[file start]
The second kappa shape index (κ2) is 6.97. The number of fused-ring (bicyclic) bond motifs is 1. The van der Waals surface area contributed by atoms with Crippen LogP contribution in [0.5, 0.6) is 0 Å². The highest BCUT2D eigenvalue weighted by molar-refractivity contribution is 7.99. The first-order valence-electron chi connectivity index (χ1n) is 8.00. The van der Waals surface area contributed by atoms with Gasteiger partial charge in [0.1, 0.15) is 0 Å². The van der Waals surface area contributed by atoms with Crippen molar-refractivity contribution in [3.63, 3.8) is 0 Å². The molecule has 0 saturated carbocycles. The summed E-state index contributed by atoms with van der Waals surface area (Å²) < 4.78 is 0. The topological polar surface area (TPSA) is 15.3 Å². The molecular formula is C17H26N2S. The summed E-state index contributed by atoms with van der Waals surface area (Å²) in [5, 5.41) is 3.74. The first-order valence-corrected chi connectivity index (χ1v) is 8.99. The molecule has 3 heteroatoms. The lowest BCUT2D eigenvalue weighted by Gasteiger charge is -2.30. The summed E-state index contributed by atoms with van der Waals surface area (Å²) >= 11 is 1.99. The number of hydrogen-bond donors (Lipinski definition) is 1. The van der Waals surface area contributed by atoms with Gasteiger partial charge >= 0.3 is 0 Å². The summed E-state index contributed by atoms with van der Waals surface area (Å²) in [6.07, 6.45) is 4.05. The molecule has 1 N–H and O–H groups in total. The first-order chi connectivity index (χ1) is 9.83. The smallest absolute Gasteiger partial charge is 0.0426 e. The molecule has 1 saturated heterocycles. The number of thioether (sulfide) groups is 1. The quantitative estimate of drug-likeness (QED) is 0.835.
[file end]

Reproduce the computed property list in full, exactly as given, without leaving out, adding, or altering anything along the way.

The second kappa shape index (κ2) is 6.97. The number of fused-ring (bicyclic) bond motifs is 1. The van der Waals surface area contributed by atoms with Crippen LogP contribution in [0.5, 0.6) is 0 Å². The highest BCUT2D eigenvalue weighted by molar-refractivity contribution is 7.99. The first-order valence-electron chi connectivity index (χ1n) is 8.00. The van der Waals surface area contributed by atoms with Gasteiger partial charge in [0.1, 0.15) is 0 Å². The van der Waals surface area contributed by atoms with Crippen molar-refractivity contribution in [3.63, 3.8) is 0 Å². The molecule has 0 saturated carbocycles. The summed E-state index contributed by atoms with van der Waals surface area (Å²) < 4.78 is 0. The topological polar surface area (TPSA) is 15.3 Å². The molecular formula is C17H26N2S. The summed E-state index contributed by atoms with van der Waals surface area (Å²) in [5, 5.41) is 3.74. The first-order valence-corrected chi connectivity index (χ1v) is 8.99. The molecule has 3 heteroatoms. The lowest BCUT2D eigenvalue weighted by Gasteiger charge is -2.30. The summed E-state index contributed by atoms with van der Waals surface area (Å²) >= 11 is 1.99. The number of hydrogen-bond donors (Lipinski definition) is 1. The van der Waals surface area contributed by atoms with Gasteiger partial charge >= 0.3 is 0 Å². The summed E-state index contributed by atoms with van der Waals surface area (Å²) in [6.07, 6.45) is 4.05. The molecule has 1 N–H and O–H groups in total. The first-order chi connectivity index (χ1) is 9.83. The smallest absolute Gasteiger partial charge is 0.0426 e. The molecule has 1 saturated heterocycles. The number of thioether (sulfide) groups is 1. The quantitative estimate of drug-likeness (QED) is 0.835.